Bull Redfish and Croaker Season
The wind has been blowing all week, and this weekend will be no exception… "at least it's not 90 degrees in the shade."
October is bull redfish month. Those way over slot sized breeders in the high teens up to even 40 plus pounds are not uncommon.
Stereotypically, when the redfish gets that big, especially around here in N.E. Florida. They tend to act almost like a separate species. The smaller slot size fish (18-27 inches) have no problem foraging in a foot or two of water back in a muddy creek. For the most part, when they get real big in the river, they want 20-30 feet of water over their heads.
So where do you find them? Along the channel edges of the St. Johns River. Anchor up along a well-defined edge - where the depth drops. And you'll be fishing their habitat.
Big sinkers 6-12 ounces are needed to stay put on the bottom depending on the current. And baits range from jumbo dead shrimp to cut bait. Or, live bait fish such as mullet, croakers, pogies, ladyfish, bluefish and of course, half of a blue crab.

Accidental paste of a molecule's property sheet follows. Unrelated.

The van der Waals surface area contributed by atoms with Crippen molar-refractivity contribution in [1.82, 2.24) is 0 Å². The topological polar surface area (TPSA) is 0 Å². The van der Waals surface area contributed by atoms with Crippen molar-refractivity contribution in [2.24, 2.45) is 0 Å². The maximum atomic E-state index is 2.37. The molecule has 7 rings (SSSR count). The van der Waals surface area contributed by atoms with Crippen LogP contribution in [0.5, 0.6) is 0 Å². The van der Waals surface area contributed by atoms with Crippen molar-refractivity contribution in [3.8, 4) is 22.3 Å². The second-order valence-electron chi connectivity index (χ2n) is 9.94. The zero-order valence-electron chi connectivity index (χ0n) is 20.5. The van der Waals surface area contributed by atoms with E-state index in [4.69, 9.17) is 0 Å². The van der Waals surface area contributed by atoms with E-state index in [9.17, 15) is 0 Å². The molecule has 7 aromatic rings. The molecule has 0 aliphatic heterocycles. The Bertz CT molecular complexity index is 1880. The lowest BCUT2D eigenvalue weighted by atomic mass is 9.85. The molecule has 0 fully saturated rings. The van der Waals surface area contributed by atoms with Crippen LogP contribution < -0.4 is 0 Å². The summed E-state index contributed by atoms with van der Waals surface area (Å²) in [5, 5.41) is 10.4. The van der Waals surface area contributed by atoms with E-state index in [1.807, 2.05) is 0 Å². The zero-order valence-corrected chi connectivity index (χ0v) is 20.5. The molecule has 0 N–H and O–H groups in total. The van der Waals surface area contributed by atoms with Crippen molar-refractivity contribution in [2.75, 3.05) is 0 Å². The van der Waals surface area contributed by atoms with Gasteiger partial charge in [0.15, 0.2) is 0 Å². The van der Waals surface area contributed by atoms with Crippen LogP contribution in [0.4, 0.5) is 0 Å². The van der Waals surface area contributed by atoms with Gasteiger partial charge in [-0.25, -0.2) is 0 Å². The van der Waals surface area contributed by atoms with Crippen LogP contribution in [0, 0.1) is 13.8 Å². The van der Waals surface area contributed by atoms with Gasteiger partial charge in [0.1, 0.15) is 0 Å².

I'll admit, fishing these channel edges for the big boys and girls can be like watching grass grow, sometimes. Waiting for that rod to double over.
So if you're more into fast action, and especially if there's kids involved. Getting on a good bite of croakers can be fun. Lots of fresh dead shrimp is all that's needed, and a simple bottom fishing rig.
And even then you may also catch a redfish, black drum, speckled trout, weakfish, sheepshead or mangrove snapper.
Common croaker areas are usually around bridge pilings, underwater structure, hard shell bottom and along rocks that have decent current. And, you don’t necessarily have to be all that deep.
Here's a video link to “Mayport Jetties Bull Redfish Action”:
Captain Dave Sipler